Then in college, as research for my play, I read Margot Adler’s wonderfully balanced and thoroughly researched Drawing Down The Moon.

Finally, after my graduation I became a member of The Unitarian Church of Norfolk, VA where there was a local CUUPs (Covenant of Unitarian Universalist Pagans) chapter. I found some pagans, one of whom was a hereditary Welsh witch. After a night out, with me constantly asking how I would know when I was a witch, he walked me to the door, kissed me on the lips and said “Merry Meet, Merry Part and Merry Meet Again” (this is a common wiccan  parting) . He’s very cryptic, so it took me awhile to realize that what he was telling me was I already was a witch, and had been all my life. All I needed to do was to recognize and honor my witch by bringing her to the surface. When I told him this later he was very pleased that I had figured out what he was saying to me.

So, I acknowledged that I was a witch and pretty much, for all intents and purposes, came out of the broom closet.

As I explained to the nice gentleman with the agenda of converting my soul as if it were a football, it was obvious to me the the Jewish, Christian and Muslim religion had much darkness within them. Until these patriarchal religions admitted the darkness and managed to integrate the darkness into the whole of their religion in a healthy way, I was not interested in exploring that particular spiritual path.

I explained to him that before there was Jehovah there was the Goddess. He said that Jehovah had always been there. Then I asked him the question, “Who was Sophia?”

Now, those who know me, know well the affection that I have for Judy Chicago’s monumental sculpture installation The Dinner Party, a representation of  1,038 women who shaped the force of history.  This project took Chicago several years, and involved hundreds of artisans and crafters of various types and was responsible for the dissolution of  her marriage. It’s a huge triangular table consisting of place settings for 39 women who shaped the force of history with the names of 999 other women on the floor below.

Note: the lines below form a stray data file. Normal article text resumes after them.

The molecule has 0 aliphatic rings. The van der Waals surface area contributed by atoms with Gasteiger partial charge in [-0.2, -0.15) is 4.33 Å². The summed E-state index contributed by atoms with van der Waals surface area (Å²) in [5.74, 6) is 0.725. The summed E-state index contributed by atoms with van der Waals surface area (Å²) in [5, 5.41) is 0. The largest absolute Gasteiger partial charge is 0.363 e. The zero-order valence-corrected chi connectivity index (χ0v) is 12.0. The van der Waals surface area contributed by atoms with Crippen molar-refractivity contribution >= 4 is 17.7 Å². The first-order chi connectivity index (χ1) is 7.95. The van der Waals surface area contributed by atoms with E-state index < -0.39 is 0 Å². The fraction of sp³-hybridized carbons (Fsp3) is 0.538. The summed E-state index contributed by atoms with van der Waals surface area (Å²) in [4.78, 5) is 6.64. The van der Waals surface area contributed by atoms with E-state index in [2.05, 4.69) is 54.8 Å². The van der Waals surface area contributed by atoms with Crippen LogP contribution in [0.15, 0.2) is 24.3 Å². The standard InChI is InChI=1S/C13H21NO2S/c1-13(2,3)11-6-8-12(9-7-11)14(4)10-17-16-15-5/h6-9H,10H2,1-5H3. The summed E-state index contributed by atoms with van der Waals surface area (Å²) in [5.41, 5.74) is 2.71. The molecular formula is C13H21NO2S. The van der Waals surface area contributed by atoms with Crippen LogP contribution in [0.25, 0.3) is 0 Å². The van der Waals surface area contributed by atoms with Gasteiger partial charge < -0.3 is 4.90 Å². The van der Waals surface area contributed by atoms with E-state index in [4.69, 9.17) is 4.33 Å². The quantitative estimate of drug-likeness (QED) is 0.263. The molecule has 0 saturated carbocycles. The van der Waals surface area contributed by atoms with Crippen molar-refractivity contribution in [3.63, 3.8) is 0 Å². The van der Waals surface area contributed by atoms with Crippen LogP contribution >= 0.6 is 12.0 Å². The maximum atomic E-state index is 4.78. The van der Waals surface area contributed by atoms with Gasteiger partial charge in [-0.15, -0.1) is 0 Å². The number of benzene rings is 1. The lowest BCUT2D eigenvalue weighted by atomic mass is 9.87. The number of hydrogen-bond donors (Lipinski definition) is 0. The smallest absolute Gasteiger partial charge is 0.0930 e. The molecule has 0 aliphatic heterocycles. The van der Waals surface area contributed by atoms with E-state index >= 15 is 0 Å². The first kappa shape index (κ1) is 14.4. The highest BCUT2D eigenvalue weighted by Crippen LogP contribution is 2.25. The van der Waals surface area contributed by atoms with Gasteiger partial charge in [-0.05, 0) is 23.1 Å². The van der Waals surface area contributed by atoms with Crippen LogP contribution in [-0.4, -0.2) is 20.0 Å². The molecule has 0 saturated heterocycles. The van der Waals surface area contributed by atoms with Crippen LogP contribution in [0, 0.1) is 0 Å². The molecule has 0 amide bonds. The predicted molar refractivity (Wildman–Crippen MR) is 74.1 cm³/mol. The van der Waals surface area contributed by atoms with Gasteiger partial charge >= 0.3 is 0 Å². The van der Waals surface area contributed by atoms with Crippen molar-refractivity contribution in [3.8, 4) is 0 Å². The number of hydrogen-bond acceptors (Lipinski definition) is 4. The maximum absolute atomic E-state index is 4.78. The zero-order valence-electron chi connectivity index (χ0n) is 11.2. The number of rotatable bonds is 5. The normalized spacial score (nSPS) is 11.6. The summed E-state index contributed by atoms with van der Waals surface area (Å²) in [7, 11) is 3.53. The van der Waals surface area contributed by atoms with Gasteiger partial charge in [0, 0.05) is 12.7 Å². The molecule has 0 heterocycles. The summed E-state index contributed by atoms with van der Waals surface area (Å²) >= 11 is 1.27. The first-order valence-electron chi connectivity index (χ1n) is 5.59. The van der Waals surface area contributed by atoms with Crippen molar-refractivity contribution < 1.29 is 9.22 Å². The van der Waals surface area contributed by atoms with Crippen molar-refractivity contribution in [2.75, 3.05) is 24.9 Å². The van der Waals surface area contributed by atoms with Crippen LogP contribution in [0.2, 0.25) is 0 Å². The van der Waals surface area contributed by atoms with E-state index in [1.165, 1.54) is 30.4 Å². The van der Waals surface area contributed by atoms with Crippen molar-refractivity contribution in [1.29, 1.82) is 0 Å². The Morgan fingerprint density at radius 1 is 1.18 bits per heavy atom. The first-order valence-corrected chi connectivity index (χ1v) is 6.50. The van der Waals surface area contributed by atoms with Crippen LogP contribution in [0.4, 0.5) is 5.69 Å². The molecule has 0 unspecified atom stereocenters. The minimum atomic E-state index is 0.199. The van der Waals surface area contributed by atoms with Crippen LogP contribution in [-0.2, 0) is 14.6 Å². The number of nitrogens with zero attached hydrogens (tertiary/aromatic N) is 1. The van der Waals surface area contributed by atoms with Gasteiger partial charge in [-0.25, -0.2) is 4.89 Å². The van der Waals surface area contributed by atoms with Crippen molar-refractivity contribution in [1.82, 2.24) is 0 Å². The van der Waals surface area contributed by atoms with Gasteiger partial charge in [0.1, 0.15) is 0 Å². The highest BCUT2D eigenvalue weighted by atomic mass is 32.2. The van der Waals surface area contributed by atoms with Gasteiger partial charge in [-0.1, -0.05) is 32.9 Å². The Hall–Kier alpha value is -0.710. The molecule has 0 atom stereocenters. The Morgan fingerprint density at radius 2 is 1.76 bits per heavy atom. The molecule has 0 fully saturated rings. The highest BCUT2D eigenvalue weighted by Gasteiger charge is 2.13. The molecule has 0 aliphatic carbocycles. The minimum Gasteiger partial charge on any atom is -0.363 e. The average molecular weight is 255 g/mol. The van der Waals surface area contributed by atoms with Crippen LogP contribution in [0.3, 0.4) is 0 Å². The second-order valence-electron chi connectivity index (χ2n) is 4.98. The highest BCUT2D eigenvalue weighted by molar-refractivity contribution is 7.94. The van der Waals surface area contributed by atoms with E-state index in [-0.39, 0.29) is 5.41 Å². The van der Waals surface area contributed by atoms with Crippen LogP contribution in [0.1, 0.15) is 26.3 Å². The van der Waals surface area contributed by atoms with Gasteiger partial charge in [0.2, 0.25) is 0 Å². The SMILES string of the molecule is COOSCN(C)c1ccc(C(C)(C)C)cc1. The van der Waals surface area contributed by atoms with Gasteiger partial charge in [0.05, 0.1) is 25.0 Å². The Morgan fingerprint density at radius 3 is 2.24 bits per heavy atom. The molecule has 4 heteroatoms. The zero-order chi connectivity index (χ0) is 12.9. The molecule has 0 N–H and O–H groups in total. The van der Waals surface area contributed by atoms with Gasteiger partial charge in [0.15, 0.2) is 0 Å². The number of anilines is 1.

Sophia earned her place at the table and on the website for the project, here’s some of what Chicago had to say about her:

“According to The Apocryphon of John, one of the main texts of Gnosticism dating to circa 180, Sophia represented divine wisdom and the female spirit. In the Gnostic creation story, Sophia, seeing God’s creations, desired to make something of her own. The being she formed was her son, Ialdabaoth, who had the face of a lion and the body of a serpent. Ialdabaoth later used Sophia’s power to create the material world. Because of her relationship to Ialdabaoth’s creation, Sophia became known and worshiped as the mother of the universe.

Sophia appears in many passages of the Bible as the female personification of wisdom, though her roles and popularity in Judeo-Christian traditions have changed throughout time. She is also celebrated in Kabbalah, a form of Jewish mysticism, as the female expression of God. Sophia has been venerated by various religious figures throughout history including Hildegarde of Bingen, another woman represented at The Dinner Party, whose theological writings addressed Sophia and the concept of divine female wisdom. In nearly all representations of sacred wisdom some aspect of Sophia can be found; she, like many other goddesses, even became integrated into the worship of the Virgin Mary in the Middle Ages.”


So, when I finally asked him who Sophia was, he conceded and bid me a good day.


Never mess with a witch about her religion.